While at Boutte’s father’s house, they ran into Isaiah Lewis, 24, who was visiting his own father next door. Lewis and White, who had never met before, hit it off. They talked for a few hours, about problems Whitewas having with his girlfriend, about work and life. “We just clicked,” Lewis said.
Boutte and Lewis both say they don’t know whether Victor White had a gun.
Boutte said that when White and his brother were rough-housing in the kitchen, she overheard White say, “Oh yeah, I got mine on me,” in reference to a handgun.
Said Boutte, “Leonard was like, ‘Pull it out,” and it was like, ‘No.’ They were playfighting. I know a lot of guys joke around about having [a gun], so I don’t know, as far as if it was true or not.”
Lewis also said he never saw a gun. Leonard White did not agree to be interviewed for this article.
Lewis and Victor White talked and drank for a while, and White asked Lewis if he would help him buy a small amount of marijuana. After they purchased $10 worth at around 11 p.m., Lewis said, the pair walked to the Hop-In, a gas station a few blocks away, to buy cigars.
According to Lewis and the manager of the Hop-In, while Lewis and White were inside the store, a fight started outside.
Two men in front of the store began shouting. One told the other he was going to get a gun. White told Lewis they should stay inside. A woman called 911. After the men ran down the street, Lewis and White left.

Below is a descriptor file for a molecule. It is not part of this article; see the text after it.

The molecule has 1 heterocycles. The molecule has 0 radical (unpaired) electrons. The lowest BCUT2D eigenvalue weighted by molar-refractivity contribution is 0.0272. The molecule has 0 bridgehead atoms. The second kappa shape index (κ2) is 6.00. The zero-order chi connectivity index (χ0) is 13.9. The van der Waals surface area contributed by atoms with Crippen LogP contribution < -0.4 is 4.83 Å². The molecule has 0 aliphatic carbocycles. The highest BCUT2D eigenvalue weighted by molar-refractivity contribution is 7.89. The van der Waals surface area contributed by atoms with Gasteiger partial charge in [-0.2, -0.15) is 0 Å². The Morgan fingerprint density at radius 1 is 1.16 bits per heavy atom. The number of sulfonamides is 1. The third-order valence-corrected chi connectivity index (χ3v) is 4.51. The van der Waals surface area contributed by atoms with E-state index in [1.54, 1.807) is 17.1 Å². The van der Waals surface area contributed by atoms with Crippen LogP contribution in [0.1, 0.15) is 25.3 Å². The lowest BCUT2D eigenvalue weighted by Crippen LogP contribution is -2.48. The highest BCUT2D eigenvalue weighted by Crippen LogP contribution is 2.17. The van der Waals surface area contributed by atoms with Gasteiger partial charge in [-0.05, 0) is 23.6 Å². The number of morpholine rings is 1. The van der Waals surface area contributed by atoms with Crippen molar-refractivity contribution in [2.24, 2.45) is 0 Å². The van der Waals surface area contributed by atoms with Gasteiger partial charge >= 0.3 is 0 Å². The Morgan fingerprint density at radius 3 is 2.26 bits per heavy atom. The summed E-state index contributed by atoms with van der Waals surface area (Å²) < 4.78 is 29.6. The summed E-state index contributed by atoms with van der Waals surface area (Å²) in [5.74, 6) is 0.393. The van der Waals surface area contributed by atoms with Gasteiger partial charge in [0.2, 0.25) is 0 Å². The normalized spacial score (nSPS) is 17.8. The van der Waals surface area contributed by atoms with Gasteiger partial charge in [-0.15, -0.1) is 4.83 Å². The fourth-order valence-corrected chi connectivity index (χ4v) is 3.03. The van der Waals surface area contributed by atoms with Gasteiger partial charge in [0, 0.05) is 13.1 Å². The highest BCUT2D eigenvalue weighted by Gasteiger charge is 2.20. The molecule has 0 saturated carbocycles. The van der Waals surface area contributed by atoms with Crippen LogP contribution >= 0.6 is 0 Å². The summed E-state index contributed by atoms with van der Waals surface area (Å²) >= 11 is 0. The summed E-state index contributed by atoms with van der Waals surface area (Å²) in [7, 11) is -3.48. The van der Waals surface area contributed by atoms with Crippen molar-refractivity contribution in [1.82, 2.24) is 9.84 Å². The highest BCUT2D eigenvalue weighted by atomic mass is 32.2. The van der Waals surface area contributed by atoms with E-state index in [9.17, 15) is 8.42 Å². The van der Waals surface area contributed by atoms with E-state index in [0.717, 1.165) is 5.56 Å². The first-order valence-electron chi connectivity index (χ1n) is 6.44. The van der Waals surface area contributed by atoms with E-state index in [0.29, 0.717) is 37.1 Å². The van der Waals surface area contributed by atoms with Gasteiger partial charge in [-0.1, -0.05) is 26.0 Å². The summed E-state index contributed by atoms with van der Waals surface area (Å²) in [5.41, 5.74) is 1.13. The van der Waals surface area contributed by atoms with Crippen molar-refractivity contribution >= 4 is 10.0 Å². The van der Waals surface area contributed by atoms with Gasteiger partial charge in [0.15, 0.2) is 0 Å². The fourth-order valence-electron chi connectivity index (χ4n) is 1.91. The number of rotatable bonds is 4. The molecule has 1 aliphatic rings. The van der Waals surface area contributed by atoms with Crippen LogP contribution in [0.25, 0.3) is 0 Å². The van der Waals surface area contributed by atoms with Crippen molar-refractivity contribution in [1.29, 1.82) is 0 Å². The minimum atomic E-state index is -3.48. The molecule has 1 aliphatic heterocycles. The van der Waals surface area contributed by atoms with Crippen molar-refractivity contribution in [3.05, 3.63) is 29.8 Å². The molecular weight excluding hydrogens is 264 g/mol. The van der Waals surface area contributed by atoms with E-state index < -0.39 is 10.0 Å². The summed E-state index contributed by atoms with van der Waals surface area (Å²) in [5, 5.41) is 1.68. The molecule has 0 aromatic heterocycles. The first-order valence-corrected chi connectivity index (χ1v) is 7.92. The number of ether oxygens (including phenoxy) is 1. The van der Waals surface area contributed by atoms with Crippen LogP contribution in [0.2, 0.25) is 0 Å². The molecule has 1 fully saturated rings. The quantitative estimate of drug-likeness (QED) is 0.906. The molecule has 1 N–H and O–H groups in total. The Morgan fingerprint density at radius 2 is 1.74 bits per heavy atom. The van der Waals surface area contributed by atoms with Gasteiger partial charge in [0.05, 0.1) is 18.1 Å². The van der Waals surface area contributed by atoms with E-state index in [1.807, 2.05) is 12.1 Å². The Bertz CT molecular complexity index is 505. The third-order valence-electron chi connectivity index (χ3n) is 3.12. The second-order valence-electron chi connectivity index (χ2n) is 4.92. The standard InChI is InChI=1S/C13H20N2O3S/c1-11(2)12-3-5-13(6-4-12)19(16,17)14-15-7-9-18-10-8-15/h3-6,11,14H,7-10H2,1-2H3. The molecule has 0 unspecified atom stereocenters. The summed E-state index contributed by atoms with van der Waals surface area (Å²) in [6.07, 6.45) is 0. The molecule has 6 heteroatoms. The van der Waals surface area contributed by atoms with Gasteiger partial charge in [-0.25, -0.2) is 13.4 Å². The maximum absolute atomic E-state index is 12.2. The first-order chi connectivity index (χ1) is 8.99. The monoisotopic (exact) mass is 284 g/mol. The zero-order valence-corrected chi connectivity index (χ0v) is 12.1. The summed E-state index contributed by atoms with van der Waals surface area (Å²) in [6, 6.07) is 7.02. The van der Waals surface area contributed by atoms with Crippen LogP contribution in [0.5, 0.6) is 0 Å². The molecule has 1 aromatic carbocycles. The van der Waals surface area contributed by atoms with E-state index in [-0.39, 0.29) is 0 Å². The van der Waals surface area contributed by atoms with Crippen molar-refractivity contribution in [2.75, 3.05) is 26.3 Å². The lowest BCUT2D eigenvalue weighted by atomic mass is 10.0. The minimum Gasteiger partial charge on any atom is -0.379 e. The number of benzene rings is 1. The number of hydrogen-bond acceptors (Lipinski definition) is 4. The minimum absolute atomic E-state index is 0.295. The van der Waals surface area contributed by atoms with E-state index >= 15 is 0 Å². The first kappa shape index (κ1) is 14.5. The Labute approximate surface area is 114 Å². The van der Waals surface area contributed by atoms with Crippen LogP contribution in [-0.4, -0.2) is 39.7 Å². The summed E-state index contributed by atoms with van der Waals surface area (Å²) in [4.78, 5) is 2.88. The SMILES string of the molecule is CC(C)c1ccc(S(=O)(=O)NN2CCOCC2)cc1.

Around 11:30 p.m. White and Lewis were walking a few blocks down the road when a police cruiser slowed, Lewis said. According to a service report provided to NBC News by the Iberia Parish Sheriff’s Office, Corp. Justin Ortis asked the men to stop.
Ortis performed a “consented pat-down” of White, according to the report, and “located suspected marijuana in front pants pocket.”
They told the officer, Lewis said, that they could identify the men who were fighting. He said they offered to go to the convenience store with them, to talk to the clerk. “I said, ‘You can still probably catch them,” Lewis said. “You’re just burning time here. Victor said, ‘Why can’t you go back to the store and look at the camera?’ They said they didn’t have time for that.”
According to a public information officer for the Iberia Parish Sheriff’s Office, no one was ever apprehended for that alleged offense.
Lewis said that after finding the marijuana, the officer told them, “I’m going to let y’all go, that’s nothing.”
But after the officer ran the men’s names through a police database, he called for backup. As they waited, White and Lewis sat on the ground in front of the police cruiser, headlights cutting into the dark.